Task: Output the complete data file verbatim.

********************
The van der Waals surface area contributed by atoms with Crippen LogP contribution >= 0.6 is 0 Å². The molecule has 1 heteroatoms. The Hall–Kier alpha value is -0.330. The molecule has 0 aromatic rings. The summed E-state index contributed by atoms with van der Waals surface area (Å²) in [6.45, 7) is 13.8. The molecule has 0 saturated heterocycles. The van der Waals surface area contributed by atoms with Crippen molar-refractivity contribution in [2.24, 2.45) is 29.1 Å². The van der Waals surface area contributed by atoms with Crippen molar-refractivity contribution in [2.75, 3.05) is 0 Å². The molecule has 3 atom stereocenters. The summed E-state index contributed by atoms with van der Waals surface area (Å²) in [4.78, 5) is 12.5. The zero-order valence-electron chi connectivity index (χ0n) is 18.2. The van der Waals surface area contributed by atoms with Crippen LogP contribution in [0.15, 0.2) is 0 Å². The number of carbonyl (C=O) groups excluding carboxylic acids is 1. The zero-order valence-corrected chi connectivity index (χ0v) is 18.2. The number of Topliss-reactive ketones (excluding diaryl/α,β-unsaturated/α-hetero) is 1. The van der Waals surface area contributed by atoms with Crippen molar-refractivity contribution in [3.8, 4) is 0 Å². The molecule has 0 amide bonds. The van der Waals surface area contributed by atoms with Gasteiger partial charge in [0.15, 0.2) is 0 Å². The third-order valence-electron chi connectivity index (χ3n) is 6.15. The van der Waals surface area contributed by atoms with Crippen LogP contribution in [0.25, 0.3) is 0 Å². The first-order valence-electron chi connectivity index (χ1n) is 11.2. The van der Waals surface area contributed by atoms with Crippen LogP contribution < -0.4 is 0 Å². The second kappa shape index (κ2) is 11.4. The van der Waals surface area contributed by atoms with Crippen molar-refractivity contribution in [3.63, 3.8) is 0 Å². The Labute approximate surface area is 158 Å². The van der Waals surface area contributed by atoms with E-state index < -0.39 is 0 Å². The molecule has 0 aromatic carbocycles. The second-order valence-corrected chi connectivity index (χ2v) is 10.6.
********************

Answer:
The van der Waals surface area contributed by atoms with Crippen LogP contribution >= 0.6 is 0 Å². The molecule has 1 heteroatoms. The Hall–Kier alpha value is -0.330. The molecule has 0 aromatic rings. The summed E-state index contributed by atoms with van der Waals surface area (Å²) in [6.45, 7) is 13.8. The molecule has 0 saturated heterocycles. The van der Waals surface area contributed by atoms with Crippen molar-refractivity contribution in [2.24, 2.45) is 29.1 Å². The van der Waals surface area contributed by atoms with Crippen molar-refractivity contribution in [2.75, 3.05) is 0 Å². The molecule has 3 atom stereocenters. The summed E-state index contributed by atoms with van der Waals surface area (Å²) in [4.78, 5) is 12.5. The zero-order valence-electron chi connectivity index (χ0n) is 18.2. The van der Waals surface area contributed by atoms with Crippen LogP contribution in [0.15, 0.2) is 0 Å². The number of carbonyl (C=O) groups excluding carboxylic acids is 1. The zero-order valence-corrected chi connectivity index (χ0v) is 18.2. The number of Topliss-reactive ketones (excluding diaryl/α,β-unsaturated/α-hetero) is 1. The van der Waals surface area contributed by atoms with Crippen molar-refractivity contribution in [3.8, 4) is 0 Å². The molecule has 0 amide bonds. The van der Waals surface area contributed by atoms with Gasteiger partial charge in [0.15, 0.2) is 0 Å². The third-order valence-electron chi connectivity index (χ3n) is 6.15. The van der Waals surface area contributed by atoms with Crippen LogP contribution in [0.25, 0.3) is 0 Å². The first-order valence-electron chi connectivity index (χ1n) is 11.2. The van der Waals surface area contributed by atoms with Crippen LogP contribution < -0.4 is 0 Å². The second kappa shape index (κ2) is 11.4. The van der Waals surface area contributed by atoms with Crippen molar-refractivity contribution in [3.63, 3.8) is 0 Å². The Labute approximate surface area is 158 Å². The van der Waals surface area contributed by atoms with E-state index < -0.39 is 0 Å². The molecule has 0 aromatic carbocycles. The second-order valence-corrected chi connectivity index (χ2v) is 10.6.